Video: Tombs of the Pyramid Builders

Originally published January 14, 2010 | Zahi Hawass' Blog | by Dr. Hawass | The following video showcases an extra scene from the upcoming Nova special - Riddles of the Sphinx - and talks about Hawass' discovery of the pyramid builders' tombs near the Giza necropolis. (Just imagine, if it hadn't've been for a horse's misstep, we would be less knowledgeable on this subject!) Take a peek:

Egyptian Eyeliner May Have Warded Off Disease

Originally published January 8, 2010 | ScienceNOW Daily News | by Katie Cottingham | This article features commentary from various scientists - and one from Chicago - who analyze the possible uses of eye paint in Ancient Egypt. Although, tests prove there are benefits to such a regiment, the risks make this ancient treatment far from perfect. The following is an excerpt:
Clearly, ancient Egyptians didn't get the memo about lead poisoning. Their eye makeup was full of the stuff. Although today we know that lead can cause brain damage and miscarriages, the Egyptians believed that lead-based cosmetics protected against eye diseases. Now, new research suggests that they may have been on to something.

The following is a little more information about the science behind this discovery, from Chemical Online: Ancient Egyptian Cosmetics - Magical Makeup May Have Been Medicine For Eye Disease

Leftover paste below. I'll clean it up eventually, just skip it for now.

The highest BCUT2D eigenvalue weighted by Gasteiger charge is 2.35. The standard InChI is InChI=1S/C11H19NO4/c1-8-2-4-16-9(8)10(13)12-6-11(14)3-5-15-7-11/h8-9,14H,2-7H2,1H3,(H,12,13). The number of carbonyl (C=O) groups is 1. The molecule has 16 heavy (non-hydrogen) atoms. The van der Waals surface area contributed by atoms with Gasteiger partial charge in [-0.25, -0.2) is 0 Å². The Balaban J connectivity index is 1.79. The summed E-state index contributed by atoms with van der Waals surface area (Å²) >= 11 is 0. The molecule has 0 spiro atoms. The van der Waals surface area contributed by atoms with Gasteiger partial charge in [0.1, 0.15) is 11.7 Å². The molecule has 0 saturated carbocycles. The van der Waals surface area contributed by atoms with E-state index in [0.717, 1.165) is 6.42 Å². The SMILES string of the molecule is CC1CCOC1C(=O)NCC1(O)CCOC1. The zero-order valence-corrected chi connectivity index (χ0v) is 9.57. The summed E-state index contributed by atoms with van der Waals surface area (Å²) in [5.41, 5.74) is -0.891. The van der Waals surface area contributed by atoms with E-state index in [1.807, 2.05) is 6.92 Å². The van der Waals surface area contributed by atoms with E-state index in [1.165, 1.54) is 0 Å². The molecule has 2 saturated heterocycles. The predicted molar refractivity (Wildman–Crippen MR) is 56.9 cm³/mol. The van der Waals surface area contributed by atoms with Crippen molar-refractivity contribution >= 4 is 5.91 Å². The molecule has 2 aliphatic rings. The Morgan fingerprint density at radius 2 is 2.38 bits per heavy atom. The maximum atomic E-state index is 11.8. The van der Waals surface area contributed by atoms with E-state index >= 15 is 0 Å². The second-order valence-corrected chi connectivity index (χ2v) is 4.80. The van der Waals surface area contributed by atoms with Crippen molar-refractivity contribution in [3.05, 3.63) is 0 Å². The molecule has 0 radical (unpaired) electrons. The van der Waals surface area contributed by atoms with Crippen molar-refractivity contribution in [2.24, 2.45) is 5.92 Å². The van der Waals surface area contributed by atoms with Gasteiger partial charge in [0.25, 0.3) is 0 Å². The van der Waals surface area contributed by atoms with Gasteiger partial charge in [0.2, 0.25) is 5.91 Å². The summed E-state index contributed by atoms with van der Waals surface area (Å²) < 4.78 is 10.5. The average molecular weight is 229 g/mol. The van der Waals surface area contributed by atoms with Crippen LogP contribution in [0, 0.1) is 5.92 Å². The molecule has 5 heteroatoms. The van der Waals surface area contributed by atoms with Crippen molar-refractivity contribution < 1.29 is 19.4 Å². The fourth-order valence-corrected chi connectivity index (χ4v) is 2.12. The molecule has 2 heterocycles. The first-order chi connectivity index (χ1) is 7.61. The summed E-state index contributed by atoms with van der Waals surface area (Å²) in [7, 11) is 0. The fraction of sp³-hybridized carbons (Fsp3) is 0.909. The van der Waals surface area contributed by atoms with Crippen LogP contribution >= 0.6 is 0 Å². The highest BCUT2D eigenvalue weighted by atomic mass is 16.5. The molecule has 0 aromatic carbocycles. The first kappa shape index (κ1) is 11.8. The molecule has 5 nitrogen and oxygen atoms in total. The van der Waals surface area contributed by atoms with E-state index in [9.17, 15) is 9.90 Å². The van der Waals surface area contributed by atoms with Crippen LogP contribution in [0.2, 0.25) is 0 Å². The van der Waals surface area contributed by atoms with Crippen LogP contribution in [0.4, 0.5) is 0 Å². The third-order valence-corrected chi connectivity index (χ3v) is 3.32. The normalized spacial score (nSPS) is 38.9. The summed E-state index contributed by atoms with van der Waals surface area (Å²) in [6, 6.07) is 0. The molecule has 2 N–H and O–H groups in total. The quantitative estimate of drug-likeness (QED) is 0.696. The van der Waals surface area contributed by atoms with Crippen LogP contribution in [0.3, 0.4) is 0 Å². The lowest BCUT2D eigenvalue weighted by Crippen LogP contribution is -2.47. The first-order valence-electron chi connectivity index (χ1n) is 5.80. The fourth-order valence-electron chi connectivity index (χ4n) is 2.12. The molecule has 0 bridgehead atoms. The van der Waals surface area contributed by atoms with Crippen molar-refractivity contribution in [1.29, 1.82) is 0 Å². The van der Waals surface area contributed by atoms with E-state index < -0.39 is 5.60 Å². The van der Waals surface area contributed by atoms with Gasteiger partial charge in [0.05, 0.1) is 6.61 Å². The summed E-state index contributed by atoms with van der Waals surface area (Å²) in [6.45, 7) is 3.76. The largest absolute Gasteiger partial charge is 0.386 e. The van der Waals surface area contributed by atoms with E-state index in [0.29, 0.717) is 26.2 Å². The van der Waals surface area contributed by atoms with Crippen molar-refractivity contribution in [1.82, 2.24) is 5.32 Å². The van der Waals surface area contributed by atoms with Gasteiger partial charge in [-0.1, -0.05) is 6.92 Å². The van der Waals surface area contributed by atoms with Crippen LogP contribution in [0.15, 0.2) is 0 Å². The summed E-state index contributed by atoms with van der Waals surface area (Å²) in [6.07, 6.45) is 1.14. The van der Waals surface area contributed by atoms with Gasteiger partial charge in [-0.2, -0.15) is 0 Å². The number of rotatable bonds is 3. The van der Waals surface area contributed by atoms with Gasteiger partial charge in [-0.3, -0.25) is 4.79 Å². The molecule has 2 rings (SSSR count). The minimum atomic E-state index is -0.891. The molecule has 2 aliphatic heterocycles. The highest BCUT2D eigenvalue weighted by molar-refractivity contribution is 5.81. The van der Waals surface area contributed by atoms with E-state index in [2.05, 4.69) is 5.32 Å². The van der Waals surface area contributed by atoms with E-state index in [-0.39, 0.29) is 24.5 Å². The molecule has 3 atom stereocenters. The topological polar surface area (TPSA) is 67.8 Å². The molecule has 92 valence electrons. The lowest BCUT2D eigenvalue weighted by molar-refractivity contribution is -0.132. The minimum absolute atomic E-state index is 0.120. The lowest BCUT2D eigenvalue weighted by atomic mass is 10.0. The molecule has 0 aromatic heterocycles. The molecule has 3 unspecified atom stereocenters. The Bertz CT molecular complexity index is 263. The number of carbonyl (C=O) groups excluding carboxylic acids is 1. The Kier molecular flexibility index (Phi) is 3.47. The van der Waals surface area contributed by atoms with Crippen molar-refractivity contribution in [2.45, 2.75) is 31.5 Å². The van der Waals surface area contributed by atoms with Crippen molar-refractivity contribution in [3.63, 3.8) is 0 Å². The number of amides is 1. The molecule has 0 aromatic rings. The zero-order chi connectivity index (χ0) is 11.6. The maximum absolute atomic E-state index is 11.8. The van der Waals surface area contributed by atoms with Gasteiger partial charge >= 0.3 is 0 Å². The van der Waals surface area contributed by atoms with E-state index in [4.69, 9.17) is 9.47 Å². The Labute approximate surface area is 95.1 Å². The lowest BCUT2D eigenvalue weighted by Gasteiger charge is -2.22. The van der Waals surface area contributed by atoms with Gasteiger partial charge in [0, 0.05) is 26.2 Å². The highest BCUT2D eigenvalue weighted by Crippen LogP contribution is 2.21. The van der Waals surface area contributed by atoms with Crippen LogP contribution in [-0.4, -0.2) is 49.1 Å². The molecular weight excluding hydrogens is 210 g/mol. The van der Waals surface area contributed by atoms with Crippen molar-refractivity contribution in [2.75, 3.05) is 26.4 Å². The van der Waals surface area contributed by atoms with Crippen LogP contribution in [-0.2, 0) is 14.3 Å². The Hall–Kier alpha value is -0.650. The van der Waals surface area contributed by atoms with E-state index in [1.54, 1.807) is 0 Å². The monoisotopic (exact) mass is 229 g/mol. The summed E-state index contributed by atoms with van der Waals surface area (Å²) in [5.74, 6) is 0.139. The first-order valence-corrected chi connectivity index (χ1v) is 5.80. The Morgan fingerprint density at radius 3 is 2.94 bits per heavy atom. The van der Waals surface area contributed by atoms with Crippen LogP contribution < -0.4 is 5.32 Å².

Here is another source reporting on the same story on January 18th: Ancient Egypt's Toxic Makeup Fought Infection, by Sindya Bhanoo - NY Times

Upcoming Lectures and Events in Egyptology

If you have any free time, you may wish to attend any or all of the following upcoming lectures and events around the world (to attend them all, you would need to spend some money on plane tickets, so perhaps it is silly to encourage visiting them all):

When: January 27
Where: Our Lady of Lourdes High School Auditorium in Poughkeepsie, NY
Lecture: Dr. Bob Brier's The Secret of the Great Pyramid
Price: Free admission

When: January 16
Where: press room of the Palma-Arena, C/ de l'Uruguai s/n, Palma de Mallorca, Spain
Lecture: Marina Escolano Poveda's Beyond the Rosetta Stone. The Fundamental Role of the Coptic Language in the Decipherment of the Hieroglyphic Script

When: Through May 2010
Where: Greece (contact info is provided at Challenging the Past)
Seminars: Hellenic Society for the Study of Ancient Egypt

When: February 20
Where: University of London, Garden Halls - London, England
Workshop: Forensic Aspects of Ancient Egypt

Sunday, January 10, 2010

Oriental Institute's New Exhibit - James Henry Breasted